A public meeting held in Dingle town on 5 May 1885 led to the establishment of a branch of the Irish national League. By the following December there were five active branches within the area of the Dingle Poor Law Union. This book examines the League’s involvement in the Parnellite general election of 1885; rent strikes; boycotting; and the subsequent emergence of ‘League courts’.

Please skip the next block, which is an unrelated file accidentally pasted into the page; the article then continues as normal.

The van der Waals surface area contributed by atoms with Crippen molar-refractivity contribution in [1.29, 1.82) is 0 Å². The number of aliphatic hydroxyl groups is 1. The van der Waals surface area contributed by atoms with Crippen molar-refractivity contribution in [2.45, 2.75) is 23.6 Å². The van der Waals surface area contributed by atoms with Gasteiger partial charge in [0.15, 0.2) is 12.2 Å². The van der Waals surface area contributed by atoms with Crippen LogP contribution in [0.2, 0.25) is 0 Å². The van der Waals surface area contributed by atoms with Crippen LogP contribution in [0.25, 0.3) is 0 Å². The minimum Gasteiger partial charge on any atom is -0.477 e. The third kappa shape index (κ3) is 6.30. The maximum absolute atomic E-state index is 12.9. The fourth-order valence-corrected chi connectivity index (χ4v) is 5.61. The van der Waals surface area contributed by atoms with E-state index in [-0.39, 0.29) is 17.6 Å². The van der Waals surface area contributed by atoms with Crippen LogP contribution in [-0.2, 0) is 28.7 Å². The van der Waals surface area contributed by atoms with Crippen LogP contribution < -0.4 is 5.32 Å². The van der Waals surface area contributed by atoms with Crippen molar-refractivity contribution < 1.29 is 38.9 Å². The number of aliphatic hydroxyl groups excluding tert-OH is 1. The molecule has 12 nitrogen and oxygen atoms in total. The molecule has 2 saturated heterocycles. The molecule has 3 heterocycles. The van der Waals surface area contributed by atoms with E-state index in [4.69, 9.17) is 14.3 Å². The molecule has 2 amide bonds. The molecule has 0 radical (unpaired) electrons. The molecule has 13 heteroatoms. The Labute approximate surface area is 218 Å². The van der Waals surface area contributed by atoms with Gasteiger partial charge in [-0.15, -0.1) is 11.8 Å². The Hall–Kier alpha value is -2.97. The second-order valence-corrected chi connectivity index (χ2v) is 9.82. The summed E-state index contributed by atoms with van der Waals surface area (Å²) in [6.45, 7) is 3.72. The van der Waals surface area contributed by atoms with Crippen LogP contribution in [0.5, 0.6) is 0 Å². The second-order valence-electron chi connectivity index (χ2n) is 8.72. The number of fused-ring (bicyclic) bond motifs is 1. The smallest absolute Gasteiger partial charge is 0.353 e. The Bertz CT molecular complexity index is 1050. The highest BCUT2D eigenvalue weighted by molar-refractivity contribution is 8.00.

The author also looks at the League’s influence on the local government of the time, the board of guardians, and at the League’s decline, culminating with the bitter Parnellite split in 1891. These turbulent years and events offer an insight into late nineteenth-century local politics and society in the Dingle area.